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Gutted

April 9, 2014

Dear Reader,

Despite the connotation of the title, gutting something isn’t always bad.  Sure, it implies a level of viscera, off cutting, splitting, and taking away.  But when you rebuild something, when you renovate, for example, a house, the first thing you do is gut the place.  Gutting can be, after its tonal unpleasantness, a start to something new.

I was gutted a little the other day, or at least delivered a bit of a gut-shot.  Reading Penny Arcade, as I’m apt to do a few times a week, I came across this comic.  I don’t often read the posts that go along with them, I’ll be honest about that, but I do, occasionally, when something resonates.  This comic did.  In reading the post, I came across this text:

World of Warcraft ate the core out of the experience, gutted it, so no matter what the shell is, eventually I arrive at a place where the spine of it is so fucking bare – its manipulations so transparent – that I sit back in my chair, and push the keyboard away.  I sit like this for awhile.

And that was that.  These few lines have captured the feeling of malaise, the very reasons behind it, perfectly.  I can play all the way through Star Wars: the Old Republic.  I can play all of Rift, Lord of the Rings Online, and likely, in the future, Wildstar and ESO.  But the experience has been gutted by WoW.  I see all the viscera in there.  I can see the rapid beating of the crafting system, the slow digestion of the currency grinds, the pulsing of the gearing cycle.  I see the bare spine, there, the thread that connects it to every other MMO I’ve ever played – and quit – and I suddenly just don’t really see the point of continuing the game.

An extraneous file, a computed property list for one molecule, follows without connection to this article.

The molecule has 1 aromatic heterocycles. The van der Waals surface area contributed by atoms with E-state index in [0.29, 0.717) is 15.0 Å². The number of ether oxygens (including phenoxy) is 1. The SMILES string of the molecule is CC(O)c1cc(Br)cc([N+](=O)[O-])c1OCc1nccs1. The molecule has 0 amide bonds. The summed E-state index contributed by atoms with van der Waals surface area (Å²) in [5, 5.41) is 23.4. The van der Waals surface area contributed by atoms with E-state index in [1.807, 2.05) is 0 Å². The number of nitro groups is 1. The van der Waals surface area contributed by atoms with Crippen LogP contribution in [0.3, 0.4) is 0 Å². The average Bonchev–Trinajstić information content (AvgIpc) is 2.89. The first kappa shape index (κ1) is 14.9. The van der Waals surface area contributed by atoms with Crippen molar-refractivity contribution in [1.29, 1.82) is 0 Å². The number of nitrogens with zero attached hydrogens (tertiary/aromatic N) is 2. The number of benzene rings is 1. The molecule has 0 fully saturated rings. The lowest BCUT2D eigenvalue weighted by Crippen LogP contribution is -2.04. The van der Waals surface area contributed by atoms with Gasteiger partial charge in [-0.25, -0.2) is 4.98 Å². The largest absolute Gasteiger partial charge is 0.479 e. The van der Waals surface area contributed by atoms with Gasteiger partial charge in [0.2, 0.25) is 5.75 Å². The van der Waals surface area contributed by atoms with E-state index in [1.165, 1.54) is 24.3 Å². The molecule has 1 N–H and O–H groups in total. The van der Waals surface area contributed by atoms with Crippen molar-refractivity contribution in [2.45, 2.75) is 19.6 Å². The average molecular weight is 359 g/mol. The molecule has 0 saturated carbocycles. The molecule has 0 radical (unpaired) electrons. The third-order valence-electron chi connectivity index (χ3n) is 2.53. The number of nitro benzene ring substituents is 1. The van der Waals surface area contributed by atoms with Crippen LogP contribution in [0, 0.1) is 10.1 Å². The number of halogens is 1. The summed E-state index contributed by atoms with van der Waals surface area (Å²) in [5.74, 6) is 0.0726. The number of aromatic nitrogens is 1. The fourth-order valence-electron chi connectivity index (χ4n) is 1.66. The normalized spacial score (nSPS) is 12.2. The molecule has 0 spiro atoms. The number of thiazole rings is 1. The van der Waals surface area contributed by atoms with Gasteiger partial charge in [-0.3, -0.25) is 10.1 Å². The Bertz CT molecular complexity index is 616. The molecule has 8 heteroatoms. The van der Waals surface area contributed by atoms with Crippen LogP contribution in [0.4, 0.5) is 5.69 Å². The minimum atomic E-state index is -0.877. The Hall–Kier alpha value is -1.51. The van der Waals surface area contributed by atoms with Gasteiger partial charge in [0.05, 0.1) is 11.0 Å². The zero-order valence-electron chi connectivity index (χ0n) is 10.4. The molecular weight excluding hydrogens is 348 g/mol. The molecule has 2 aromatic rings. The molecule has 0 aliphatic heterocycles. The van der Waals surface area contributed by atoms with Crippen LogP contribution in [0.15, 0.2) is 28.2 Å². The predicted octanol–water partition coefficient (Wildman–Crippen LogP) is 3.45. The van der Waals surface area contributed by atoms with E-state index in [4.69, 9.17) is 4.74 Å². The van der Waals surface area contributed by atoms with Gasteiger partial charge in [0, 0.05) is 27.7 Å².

I’m not down on WoW or other MMOs, to be fair.  They’re great.  The work they’ve done, the new heights they’ve reached in just about a decade, were unthinkable when they first appeared.  What’s been made in the past and what’s currently being made now are technological feats amazing to the mind and spirit.

But I’ve seen the inside of them.  I can’t stop thinking about those pieces, those little inner workings.

It’s not them, you see; it’s me.

And none of this is to say I’m done with them.  I’m sure I’m not.  I’m sure there’s many more 3-monthers in front of me, 3 months being the time it really takes to dissect a game, to find the hidden valves in the heart of the talents system, the subtle manipulations of the players by the game’s nervous system.

I just wish there was a new organism out there, one I hadn’t encountered yet, as I hadn’t encountered MMOs prior to their arrival.  The money involved makes it increasingly unlikely that innovation’s around the corner.  There’s not much reason to evolve away from a system that’s spurting cash from every pore.

Sincerely,

Stubborn (and hoping to renovate)

3 Comments leave one →
  1. Samus permalink
    April 9, 2014 7:40 pm

    I feel the same, and I feel like such a huge part of it is that everything has been turned into a grind. Leveling used to be the main game, even in WoW. Now it is considered a boring grind to get to the “real” game, a grind that players would pay real money to avoid. Even at max level, the grind doesn’t stop. Doing a dungeon used to be an accomplishment, with meaningful loot rewards. Now, you expect to blow through several of them a day, and only for the dungeon finder rewards.